|Futility are still relatively new to the scene, but have begun building an excellent reputation with their second album The View from Here which has received very warm responses. We had the chance to talk to them about their creation and their views on the scene as well as on music in general.|
1. For those readers who aren’t familiar with Futility yet, could you please introduce yourselves and briefly describe the style of music you play?
Duncan: We’re a four-piece death/doom band from Canberra, Australia. The style of doom we play is often compared to the classic English doom of My Dying Bride, Anathema, Paradise Lost and Katatonia. The band was formed in 2008 and in 2009 the debut, self-titled, album was released. It took almost three years for the second album, The View from Here, to follow.
Line-up: Brendan; bass and vocals, Nafe; guitar, Kurt; guitar, Duncan; drums
2. How would you describe your musical development between the two albums? Has “The View from Here” been an important step for you?
Kurt: The material on the second album is much more focussed, the songs work together better. In fact we re-recorded “Nothing” off the first album as it seemed to fit better with the new stuff. The View From Here is also less of a compromise production wise, we thought it was done but after living with it for a while the decision was made to undo all the drum replacement and re-record all the guitar parts!
3. You got a very positive review about your new album on doom-metal.com, and rightly so, I might add. How important is it for you to reach an audience with what you’re doing and receive feedback to it?
Kurt: It’s always nice to get good feedback on the works you produce, whether this be in the form of a review or a number of people engaged at a live show.
Duncan: I find it really satisfying to hear some of the positive responses to the album. Playing in such an inaccessible genre as doom, it can be easy to feel isolated and lose sight of the fact that there are actually people who love this music and have a very strong connection with it. Reception to the album has been great, and I’m really pleased that the reviews have expressed such a strong sense of personal and emotional connection to the music.
Nafe: Receiving a positive review is nice (and serves as a good promotional tool), but on the whole, reviews are not particularly important to me. Realistically, a review is little more than someone’s opinion and opinions are totally subjective, therefore to me reviews don’t carry much weight. At the end of the day, I don’t write music for anyone other than myself, so whether someone else likes or dislikes it, is largely irrelevant to me..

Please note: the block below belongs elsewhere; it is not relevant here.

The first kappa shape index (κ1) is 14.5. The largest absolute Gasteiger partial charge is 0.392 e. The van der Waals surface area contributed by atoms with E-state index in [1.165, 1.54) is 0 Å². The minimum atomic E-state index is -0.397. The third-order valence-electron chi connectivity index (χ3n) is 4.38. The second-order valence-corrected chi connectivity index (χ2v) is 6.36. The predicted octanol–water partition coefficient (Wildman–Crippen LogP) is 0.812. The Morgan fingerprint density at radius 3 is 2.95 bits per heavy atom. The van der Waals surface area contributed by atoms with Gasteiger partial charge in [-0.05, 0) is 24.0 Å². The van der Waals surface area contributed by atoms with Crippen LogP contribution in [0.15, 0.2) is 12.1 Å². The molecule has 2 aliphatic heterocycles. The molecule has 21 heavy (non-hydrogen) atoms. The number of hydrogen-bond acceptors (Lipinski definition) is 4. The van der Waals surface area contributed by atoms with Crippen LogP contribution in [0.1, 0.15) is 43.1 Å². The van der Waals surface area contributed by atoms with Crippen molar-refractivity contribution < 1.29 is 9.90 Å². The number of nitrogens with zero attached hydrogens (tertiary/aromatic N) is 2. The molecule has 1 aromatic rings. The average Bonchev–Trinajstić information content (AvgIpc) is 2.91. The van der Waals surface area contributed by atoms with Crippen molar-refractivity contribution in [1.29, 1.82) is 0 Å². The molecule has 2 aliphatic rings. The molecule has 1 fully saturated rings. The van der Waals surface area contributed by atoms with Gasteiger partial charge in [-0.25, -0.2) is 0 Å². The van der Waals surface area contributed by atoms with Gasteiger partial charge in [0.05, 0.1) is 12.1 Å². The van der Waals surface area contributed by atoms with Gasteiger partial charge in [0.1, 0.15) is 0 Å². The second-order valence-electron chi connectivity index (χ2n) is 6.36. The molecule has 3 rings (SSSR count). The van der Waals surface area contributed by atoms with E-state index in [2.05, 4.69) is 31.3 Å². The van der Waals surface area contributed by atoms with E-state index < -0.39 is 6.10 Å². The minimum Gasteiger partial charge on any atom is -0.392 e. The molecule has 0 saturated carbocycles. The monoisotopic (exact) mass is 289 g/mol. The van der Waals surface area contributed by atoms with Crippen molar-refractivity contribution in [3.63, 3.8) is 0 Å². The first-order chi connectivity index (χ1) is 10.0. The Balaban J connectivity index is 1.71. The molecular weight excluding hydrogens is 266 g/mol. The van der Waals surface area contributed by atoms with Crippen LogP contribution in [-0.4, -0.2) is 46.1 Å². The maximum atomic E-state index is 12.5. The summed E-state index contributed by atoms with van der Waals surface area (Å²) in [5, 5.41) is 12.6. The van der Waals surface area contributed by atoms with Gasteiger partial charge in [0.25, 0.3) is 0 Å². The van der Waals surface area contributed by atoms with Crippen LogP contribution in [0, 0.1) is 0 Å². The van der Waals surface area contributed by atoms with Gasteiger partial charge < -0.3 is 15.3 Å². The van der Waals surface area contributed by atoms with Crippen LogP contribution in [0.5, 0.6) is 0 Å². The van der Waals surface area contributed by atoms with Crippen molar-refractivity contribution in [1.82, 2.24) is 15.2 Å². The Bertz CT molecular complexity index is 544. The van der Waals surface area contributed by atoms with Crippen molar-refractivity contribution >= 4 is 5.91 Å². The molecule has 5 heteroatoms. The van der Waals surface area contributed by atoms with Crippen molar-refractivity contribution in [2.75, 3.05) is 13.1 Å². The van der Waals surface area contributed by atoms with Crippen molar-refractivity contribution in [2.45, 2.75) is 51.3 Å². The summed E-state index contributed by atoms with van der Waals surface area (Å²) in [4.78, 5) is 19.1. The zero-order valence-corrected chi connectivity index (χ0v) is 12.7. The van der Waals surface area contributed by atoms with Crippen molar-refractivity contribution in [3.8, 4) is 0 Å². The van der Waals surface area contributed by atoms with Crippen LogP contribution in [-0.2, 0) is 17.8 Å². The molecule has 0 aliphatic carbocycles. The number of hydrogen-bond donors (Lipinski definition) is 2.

If a reviewer likes what we write, that’s cool, if they don’t, that’s fine too..
4. A feature which is highlighted quite strongly in the above mentioned review is the apparent influence from the classic British Death Doom scene. Did you consciously create this connection? What does that scene mean to you, and do you feel like you’re part of a bigger movement?
Duncan: This gets mentioned a lot. I don’t think that the connection was conscious, but the songwriting is certainly influenced strongly by that classic doom (rather than stoner doom, sludge or anything like that, which we tend to shy away from). This is possibly a reflection of the age of the members of the band, and the purpose of the songs, if you will – they’re striving to create an emotional landscape that is bleak and torn, desolate, etc., which seems to be very ‘British’.
I don’t think that there is much of a bigger movement of bands playing this style of doom. There are other doom acts that are more influenced by, say, Opeth, or melodic death metal, but the doom that seems to be the most popular in Australia at least is all the stoner doom, sludge and that sort of thing.
5. What other influences are important for you, be it from music or any other form of art?
Kurt: Obviously the music we listen to will have an impact on the music we write but there has never been a decision to ape those we admire.
Nafe: Life experience is my main influence. The world depresses and angers me. That is what influences the music I write.
6. The music on “The View from Here” is relentless and bare of any traces of light, which combines well with the bitter lyrics. How important are those lyrics and the feelings/experiences they convey, both for you personally and for the musical vision as a whole?
Kurt: I think the lyrics will evoke different responses in each listener, influenced by their own reaction to the music. I don’t think you can really separate the parts.